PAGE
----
Every year, around this time, I ask my students to write a reflection regarding what they learned in my class. The reflections are kept anonymous, so the students can write how they truly feel without censoring themselves. This year, my first as the Writing Center Coordinator, I’ve decided to join them in this exercise and to write about the three things I’ve learned this semester.
1. Peer Review skills need to be modeled. Last month, I attended a workshop given by the CTLE’s Dr. Mary Goldschmidt. In this workshop, Mary gave me wonderful advice to help with my student’s peer reviewing skills. She suggested breaking my students into small groups, rather than pairs, and to join them in the review process. Taking her advice, I divided my class into groups of four and we held peer review sessions in which each student had a chance to read his/her paper out loud and to receive feedback from three peers, not one. But what really made this method work well was my presence at these meetings. With me guiding them, my students were able to discuss higher-level concerns like content, support for thesis and ideas, and organization, rather than just line-editing for one another.
In their reflections, my students raved about this method and highly recommended that I use it again next semester. My plan, however, is to change it up slightly by using this method for papers one and two, and then giving my students the reigns to run their own peer review groups on papers three and four.
You can see upcoming workshops offered by Dr. Mary Goldschmidt here.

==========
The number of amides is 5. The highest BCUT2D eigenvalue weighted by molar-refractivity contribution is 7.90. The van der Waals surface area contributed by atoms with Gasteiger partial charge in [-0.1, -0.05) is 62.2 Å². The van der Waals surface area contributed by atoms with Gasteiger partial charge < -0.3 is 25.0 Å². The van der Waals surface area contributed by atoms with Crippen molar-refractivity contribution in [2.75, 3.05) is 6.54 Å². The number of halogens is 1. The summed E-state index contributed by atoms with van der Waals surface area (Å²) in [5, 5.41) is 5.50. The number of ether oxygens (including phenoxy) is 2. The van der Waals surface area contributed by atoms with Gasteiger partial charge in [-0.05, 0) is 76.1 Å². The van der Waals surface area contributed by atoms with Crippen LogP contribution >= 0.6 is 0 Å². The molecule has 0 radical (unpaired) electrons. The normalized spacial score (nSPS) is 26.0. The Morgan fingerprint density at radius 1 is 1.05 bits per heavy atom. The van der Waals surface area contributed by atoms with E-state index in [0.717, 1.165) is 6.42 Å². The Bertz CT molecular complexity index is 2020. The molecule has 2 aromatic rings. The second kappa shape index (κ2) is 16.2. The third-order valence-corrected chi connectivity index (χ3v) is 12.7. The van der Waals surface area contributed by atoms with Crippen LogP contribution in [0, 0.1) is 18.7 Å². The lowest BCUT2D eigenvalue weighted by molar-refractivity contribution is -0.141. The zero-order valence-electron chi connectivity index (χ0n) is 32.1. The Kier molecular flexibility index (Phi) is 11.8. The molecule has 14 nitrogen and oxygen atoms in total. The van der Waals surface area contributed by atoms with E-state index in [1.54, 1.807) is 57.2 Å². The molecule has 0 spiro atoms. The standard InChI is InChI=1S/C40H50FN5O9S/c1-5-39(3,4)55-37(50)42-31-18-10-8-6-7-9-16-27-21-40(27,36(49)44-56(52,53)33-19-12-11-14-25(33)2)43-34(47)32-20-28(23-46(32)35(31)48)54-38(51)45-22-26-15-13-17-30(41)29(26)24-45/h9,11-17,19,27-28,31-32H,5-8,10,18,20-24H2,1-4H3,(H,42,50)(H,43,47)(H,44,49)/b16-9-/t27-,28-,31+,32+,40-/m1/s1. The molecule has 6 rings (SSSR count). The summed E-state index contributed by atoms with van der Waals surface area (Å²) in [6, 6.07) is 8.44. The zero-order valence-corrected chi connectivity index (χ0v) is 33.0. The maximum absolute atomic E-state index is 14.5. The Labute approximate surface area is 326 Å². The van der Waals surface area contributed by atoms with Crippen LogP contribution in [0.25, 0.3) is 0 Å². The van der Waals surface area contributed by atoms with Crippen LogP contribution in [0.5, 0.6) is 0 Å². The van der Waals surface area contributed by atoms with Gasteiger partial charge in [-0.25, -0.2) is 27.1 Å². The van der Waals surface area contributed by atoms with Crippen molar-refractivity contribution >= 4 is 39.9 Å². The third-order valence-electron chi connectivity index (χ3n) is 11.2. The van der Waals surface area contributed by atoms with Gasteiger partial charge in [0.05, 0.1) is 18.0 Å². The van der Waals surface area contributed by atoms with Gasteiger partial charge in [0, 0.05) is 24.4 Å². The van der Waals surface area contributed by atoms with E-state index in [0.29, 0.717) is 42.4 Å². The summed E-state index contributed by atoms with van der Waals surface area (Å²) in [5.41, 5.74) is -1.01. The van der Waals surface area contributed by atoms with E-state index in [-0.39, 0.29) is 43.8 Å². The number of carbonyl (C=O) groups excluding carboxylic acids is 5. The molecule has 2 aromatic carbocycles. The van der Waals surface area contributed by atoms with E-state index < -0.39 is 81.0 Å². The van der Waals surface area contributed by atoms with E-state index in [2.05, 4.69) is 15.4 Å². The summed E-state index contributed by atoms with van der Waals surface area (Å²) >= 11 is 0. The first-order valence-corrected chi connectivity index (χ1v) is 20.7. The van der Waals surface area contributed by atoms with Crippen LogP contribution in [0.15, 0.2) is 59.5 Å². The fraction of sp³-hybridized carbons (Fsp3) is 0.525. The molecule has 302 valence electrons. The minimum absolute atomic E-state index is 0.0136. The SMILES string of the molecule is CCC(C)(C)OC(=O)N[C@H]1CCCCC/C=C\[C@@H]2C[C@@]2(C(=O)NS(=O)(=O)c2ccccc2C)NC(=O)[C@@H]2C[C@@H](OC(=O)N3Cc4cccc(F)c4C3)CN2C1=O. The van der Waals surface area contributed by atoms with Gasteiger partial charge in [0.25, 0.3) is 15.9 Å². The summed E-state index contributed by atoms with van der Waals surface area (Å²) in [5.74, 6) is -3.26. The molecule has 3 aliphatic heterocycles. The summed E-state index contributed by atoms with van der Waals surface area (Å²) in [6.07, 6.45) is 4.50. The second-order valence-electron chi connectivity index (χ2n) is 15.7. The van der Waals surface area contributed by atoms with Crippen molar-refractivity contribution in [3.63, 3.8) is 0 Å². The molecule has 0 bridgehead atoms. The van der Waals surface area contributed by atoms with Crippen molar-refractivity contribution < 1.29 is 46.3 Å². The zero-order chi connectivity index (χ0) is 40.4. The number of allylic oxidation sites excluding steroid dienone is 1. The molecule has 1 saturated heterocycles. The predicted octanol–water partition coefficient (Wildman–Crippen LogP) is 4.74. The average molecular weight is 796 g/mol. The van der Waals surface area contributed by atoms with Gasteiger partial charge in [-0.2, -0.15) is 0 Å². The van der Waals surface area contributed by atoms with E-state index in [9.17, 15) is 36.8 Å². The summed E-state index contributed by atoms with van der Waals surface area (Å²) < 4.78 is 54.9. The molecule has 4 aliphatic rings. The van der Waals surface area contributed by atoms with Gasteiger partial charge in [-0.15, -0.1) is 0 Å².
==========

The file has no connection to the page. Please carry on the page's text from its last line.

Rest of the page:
2. Sometimes students need to know where the bull’s-eye lies. This semester, I decided to give my students a blueprint for good writing. Every single time I handed them an assignment sheet, I gave them a sample paper to accompany it. Then, as we discussed the assignment in class, I showed them more samples from books, journals, magazines, whatever I could get my hands on. I will admit that I used to be against showing my students sample papers. I felt that it might steer them in a direction they normally would not have traveled. However, that all changed when I was asked to write a guest column for my good friend’s literary magazine.
My friend asked for a column. No further description or instruction was given. I knew the magazine, had a pretty good idea of its audience, yet, I still really struggled to decipher exactly what my friend, the editor, expected of me. I asked for clarification. Instead of telling me what to write, he sent me a few samples of what others had written in the past. A light bulb clicked on and I wrote a column that was still entirely mine, still embodied my voice, and was exactly what my friend was looking for. I then realized that as a professional writer, I do this often. If I’m submitting to a magazine, I read the magazine first. Why not afford my students the same opportunity?
3. Students want to write better. Never has this been more evident to me as it is during the 20 hours a week I sit in my office, which is nestled next to the Writing Center. My proximity to the Writing Center affords me the opportunity to hear consultations in real time, and I often find myself smiling from ear to ear. The consultants working in the Writing Center are wonderful; some of the best writers on campus, but the students are really the stars in our center. Week after week, students return with rough drafts, outlines, revisions, and notes, willing to rework their papers, willing to listen, and really willing to improve their own writing skills. Students will work hard if they have someone pushing them to their potential, but they will work harder if they feel safe and confident. That’s what the Writing Center provides for our students, a safe place to grow.
Oh, and if you’ll allow me one more:
4. Apparently, Twitter is king. And no one, I mean no one, watches TV shows on an actual television anymore.